February 2018: Recently, the Sacramento City Council took a historic vote to make its first programmatic investment in the LGBTQ community by partnering with the Sacramento LGBT Community Center to leverage a grant we received from California Office of Emergency Services to launch new Specialized Emergency Housing Program that will serve LGBTQ youth victims of crime.
While it is a small start to address the hugely disproportionate number or LGBTQ youth who become homeless due to family rejection and are repeatedly victimized living on the street, it will mean a significant expansion of our Youth Programs. We will now be able to offer short-term emergency shelter options, a transitional living program, case management, counseling, and wrap around victim services for LGBTQ youth. Thank you to Councilmember Steve Hansen, Mayor Steinberg, and the entire City Council for your confidence and leadership.
The LGBTQ community has a long standing tradition of helping the next generation of LGBTQ folks to better improve their political, economic, and social standing. Marsha P. Johnson fought back against police brutality, Harvey Milk changed the political climate, and Michael Sam opened doors for LGBTQ people in sports.
The Center serves youth experiencing homelessness seven days a week at its drop-in center, The Q-Spot. At the Q-Spot, Center volunteers and staff provide youth with the basic necessities to survive on the streets. Youth not only come and pick up food, clothing, and hygiene supplies, but also use a washer and dryer and access a shower. They rest and socialize in an affirming environment with peers, games, movies, and adults who connect them with community resources.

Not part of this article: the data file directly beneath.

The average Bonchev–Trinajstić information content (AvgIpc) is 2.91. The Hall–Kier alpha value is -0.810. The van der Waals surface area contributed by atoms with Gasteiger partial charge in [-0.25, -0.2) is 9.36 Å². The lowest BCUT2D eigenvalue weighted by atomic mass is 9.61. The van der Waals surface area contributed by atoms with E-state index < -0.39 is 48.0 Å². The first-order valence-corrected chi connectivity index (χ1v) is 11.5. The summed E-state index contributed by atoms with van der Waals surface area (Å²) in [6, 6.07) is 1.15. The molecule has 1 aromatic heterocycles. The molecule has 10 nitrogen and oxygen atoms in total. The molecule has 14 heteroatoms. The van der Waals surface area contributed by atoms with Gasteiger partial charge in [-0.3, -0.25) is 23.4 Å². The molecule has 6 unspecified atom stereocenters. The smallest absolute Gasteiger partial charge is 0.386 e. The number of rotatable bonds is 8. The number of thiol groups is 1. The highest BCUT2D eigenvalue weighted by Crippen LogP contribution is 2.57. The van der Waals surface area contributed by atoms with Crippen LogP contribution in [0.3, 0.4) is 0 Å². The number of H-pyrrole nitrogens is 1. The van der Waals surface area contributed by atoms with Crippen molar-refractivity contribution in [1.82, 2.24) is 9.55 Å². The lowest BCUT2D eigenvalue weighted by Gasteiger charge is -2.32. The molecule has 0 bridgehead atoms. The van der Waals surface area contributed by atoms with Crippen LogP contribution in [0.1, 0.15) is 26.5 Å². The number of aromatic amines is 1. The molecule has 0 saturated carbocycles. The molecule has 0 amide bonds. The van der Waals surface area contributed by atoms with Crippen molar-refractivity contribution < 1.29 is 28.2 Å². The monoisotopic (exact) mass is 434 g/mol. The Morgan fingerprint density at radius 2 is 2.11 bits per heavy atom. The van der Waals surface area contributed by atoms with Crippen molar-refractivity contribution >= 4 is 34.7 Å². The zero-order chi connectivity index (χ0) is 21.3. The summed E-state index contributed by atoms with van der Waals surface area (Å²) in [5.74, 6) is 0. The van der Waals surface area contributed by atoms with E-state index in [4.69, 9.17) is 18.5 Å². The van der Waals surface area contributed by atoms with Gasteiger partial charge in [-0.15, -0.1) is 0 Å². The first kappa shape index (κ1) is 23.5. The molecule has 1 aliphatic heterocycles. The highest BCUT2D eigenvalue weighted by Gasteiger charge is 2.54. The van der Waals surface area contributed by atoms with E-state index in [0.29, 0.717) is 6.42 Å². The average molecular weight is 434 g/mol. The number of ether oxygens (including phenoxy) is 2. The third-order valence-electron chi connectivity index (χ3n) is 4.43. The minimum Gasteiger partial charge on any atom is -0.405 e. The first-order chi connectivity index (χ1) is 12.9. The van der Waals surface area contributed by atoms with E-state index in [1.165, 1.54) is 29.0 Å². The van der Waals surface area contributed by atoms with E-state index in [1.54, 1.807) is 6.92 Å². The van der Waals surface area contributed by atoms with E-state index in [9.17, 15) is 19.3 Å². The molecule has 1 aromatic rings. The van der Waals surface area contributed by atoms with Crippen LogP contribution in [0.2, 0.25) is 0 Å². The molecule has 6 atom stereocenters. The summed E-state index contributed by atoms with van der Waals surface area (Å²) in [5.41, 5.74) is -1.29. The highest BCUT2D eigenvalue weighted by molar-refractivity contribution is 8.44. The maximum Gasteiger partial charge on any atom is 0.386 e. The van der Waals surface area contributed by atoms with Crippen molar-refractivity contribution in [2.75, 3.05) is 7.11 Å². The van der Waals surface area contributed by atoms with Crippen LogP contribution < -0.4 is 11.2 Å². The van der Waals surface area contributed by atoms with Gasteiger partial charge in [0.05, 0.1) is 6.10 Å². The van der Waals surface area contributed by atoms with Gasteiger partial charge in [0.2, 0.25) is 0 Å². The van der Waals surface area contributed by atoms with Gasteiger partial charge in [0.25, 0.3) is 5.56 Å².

Kevin, a 19-year-old LGBTQ youth, took an opportunity to tell his story to an affirming local church that hosted a panel of LGBTQ youth. Kevin shared that, “living in a group home I would hear the other boys call each other faggot all of the time and it made me not want to be myself.” Now Kevin is experiencing homelessness and visits the Center daily, where he feels empowered to be himself, and share his important story.
We can’t tell you how excited we are to be offering transitional living and emergency housing solutions for our youth in need, and we are thrilled to report a similar movement at the statewide level. This year, CA State Senator Scott Weiner presented the Homeless Youth Act (SB 918). The bill seeks to fight the growing epidemic of youth homelessness, not only in our state’s capital, but throughout California. With 15k youth are living on our streets, SB 918 increases state support for youth-specific housing and programs. Especially in the Sacramento region and for the disproportionate number of homeless youth who identify as LGBTQ, this legislation is a historic win for many we serve.
This program is funded by Division of Behavioral Health Services through the voter approved Prop 63, Mental Health Services ACT (MHSA).